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Kaddish Yatom, a Poem for the Mourner's Kaddish

Kaddish Yatom, a Poem for the Mourner's Kaddish

My great-aunt died recently, and though I didn't know her well, I knew her well enough to be sad - and to want to honor her memory. She was the last of that generation. I am always struck, when someone I love dies, how odd it is that the world simply goes on, as if it were any other day. It is - but it isn't. It is a day of mourning and sadness, and yet the sun still rises, the birds chirp, traffic jams, and people go about their lives as if it were just any other day. I wanted this poem to reflect that sometimes-jarring feeling of love and remembrance, past and present, what could have been and what is.

Kaddish Yatom (Mourner's Kaddish)

Today surprised me--
the sun and skies of blue shading
almost translucent,
almost too bright,
studded with clouds
that wandered in stately lines
invisible to the naked eye
and the grieving heart.
It beckoned, this day
of surprises and shaded blueness.
I thought it would be warm;
It's certainly bright enough,
clear enough,
and from my window, 
there are still leaves of green
that cling to their branches,
so it could be a different day

It could be a day in spring,
where the wind still  carries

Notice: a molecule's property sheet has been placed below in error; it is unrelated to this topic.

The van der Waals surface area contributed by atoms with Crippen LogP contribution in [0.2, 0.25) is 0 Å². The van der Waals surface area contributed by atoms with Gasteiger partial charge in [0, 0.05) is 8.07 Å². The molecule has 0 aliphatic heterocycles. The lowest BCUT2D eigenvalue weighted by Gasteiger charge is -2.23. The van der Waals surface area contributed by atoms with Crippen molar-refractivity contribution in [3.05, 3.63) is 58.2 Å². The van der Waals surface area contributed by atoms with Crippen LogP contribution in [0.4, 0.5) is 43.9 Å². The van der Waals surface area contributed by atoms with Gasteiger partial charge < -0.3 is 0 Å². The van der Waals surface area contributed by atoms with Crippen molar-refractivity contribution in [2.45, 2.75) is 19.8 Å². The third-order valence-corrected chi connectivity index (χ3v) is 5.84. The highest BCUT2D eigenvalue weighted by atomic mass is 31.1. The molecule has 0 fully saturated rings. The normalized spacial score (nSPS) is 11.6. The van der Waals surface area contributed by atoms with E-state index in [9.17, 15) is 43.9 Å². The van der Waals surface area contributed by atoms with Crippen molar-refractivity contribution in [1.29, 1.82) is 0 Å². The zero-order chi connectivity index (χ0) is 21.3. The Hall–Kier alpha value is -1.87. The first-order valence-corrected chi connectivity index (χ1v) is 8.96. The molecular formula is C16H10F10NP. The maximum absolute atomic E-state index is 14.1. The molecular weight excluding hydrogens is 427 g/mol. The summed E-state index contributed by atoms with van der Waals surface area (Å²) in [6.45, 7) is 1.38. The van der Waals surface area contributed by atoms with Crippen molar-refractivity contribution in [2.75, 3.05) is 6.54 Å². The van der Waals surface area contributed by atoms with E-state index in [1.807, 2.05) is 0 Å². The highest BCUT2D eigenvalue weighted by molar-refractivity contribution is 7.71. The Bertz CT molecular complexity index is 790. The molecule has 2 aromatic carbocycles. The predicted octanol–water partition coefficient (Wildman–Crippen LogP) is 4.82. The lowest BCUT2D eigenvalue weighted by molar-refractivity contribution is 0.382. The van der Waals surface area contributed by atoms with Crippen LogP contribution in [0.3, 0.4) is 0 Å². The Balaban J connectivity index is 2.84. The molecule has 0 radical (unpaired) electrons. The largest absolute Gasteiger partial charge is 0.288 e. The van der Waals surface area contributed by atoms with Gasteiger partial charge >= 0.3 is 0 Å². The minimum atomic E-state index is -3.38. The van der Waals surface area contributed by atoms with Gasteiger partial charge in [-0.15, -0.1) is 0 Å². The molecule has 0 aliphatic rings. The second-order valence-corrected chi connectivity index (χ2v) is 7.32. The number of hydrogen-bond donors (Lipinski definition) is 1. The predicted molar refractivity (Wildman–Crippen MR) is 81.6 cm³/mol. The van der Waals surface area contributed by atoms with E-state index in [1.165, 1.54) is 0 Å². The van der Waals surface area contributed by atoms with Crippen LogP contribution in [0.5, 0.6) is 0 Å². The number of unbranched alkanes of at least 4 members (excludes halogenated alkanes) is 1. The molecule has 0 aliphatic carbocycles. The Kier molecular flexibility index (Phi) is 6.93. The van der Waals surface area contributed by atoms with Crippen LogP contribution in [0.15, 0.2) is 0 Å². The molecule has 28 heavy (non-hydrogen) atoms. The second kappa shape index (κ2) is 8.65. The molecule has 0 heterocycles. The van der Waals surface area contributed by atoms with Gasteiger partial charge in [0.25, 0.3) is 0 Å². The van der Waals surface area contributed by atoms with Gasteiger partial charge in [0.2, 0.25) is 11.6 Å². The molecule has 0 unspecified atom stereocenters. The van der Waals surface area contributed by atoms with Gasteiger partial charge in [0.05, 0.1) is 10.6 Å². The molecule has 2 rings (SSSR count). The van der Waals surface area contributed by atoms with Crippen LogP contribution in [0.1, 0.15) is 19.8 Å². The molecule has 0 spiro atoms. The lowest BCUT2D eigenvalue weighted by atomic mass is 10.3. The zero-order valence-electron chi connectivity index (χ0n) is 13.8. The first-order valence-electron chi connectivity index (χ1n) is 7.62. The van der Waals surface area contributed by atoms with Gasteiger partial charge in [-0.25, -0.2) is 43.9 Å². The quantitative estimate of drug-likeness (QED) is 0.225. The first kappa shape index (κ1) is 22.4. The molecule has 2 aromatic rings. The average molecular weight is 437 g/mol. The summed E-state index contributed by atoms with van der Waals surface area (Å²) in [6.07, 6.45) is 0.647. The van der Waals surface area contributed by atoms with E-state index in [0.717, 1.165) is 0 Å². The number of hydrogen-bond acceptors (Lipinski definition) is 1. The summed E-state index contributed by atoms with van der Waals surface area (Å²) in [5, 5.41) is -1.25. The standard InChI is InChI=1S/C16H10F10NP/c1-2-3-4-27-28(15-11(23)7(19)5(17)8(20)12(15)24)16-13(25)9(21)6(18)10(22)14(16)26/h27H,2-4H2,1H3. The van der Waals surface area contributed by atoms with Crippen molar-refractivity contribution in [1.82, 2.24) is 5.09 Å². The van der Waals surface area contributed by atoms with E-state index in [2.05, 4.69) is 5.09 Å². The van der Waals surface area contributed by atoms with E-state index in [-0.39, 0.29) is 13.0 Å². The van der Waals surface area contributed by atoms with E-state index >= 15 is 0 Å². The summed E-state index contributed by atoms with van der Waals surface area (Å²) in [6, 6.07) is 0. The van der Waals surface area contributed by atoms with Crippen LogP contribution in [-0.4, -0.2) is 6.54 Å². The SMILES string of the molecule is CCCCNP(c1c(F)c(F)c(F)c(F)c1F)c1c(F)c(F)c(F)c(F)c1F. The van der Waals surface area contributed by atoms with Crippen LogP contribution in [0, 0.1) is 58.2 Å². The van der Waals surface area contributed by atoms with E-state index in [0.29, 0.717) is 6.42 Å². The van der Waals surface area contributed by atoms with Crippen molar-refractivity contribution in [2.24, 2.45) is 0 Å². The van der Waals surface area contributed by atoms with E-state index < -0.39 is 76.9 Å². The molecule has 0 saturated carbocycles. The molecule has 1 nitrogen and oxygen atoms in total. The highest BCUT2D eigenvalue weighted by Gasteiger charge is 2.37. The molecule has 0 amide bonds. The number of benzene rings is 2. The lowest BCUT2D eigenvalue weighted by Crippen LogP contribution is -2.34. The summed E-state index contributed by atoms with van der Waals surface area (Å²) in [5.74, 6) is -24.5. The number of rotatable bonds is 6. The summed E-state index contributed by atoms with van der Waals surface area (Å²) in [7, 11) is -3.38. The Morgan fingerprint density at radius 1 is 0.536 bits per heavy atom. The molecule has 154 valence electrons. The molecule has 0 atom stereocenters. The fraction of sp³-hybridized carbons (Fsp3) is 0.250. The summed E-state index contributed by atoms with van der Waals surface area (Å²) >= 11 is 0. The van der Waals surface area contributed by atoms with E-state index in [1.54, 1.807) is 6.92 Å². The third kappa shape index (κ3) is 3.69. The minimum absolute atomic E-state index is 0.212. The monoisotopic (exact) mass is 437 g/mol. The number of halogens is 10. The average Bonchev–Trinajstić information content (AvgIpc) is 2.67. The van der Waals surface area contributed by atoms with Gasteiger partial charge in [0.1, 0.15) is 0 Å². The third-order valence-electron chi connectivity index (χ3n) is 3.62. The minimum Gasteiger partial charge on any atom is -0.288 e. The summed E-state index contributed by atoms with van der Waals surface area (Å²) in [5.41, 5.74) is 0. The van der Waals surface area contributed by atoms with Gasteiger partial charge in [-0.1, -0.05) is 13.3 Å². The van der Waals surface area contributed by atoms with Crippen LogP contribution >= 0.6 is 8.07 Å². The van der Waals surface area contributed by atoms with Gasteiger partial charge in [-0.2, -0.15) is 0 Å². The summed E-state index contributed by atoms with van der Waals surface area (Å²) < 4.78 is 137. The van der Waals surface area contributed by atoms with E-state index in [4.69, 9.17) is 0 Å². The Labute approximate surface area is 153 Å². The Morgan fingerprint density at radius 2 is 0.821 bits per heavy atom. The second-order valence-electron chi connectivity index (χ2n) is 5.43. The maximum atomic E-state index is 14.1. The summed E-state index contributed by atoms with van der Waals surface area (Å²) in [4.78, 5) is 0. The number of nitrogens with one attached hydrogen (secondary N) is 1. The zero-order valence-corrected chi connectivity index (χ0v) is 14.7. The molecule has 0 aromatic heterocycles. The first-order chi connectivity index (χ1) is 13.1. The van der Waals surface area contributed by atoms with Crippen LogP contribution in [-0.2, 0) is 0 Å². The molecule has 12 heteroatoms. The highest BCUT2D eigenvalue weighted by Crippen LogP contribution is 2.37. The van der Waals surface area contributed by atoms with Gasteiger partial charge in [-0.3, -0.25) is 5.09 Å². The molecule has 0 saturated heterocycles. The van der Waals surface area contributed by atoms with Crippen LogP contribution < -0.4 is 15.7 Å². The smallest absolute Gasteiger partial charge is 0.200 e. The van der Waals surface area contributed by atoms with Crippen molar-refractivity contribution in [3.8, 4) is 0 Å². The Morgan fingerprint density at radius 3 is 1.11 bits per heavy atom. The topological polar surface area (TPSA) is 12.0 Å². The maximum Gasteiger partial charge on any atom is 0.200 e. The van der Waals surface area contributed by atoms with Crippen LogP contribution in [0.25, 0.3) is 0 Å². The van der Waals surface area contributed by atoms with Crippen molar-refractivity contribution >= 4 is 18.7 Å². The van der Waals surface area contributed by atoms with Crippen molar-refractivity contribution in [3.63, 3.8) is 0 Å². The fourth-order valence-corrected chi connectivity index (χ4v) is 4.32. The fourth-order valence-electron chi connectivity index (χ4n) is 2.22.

a quiet note of cold.
and you waited.
wrapped in stillness.
while I walked through 
gardens just at the bursting point,
and blossoms spilled their
scent of life,
all green and yellow and white,
making the air heavy
and light at the same time.
I collected the dew
and a spray of flowers 
for your table.
And you laughed,
and pressed a kiss upon my lips.

It could be that day,
but this day has surprised me,
its colors and leaves framed 
so neatly by my window,
but there are things carried in this 
day, invisible to the naked eye
and a grieving heart.
There are no wildflowers
to collect along the way,
and the grass is stiff with frost.
My step is much slower,
a stumbling gait, 
hesitating and halting.
Slowly, oh so slowly
with love and tender grace
I lay a spray of flowers
upon your grave,
a surprising note of color, just
visible to my grieving heart.

Stacey Zisook Robinson is a member of Congregation Hakafa in Glencoe, IL. She blogs at Stumbling Towards Meaning and is the author of a collection of poems and essays, Dancing in the Palm of God's Hand.

Stacey Zisook Robinson

Published: 12/21/2015

Categories: Practice, Lifecycle and Rituals, Death and Mourning
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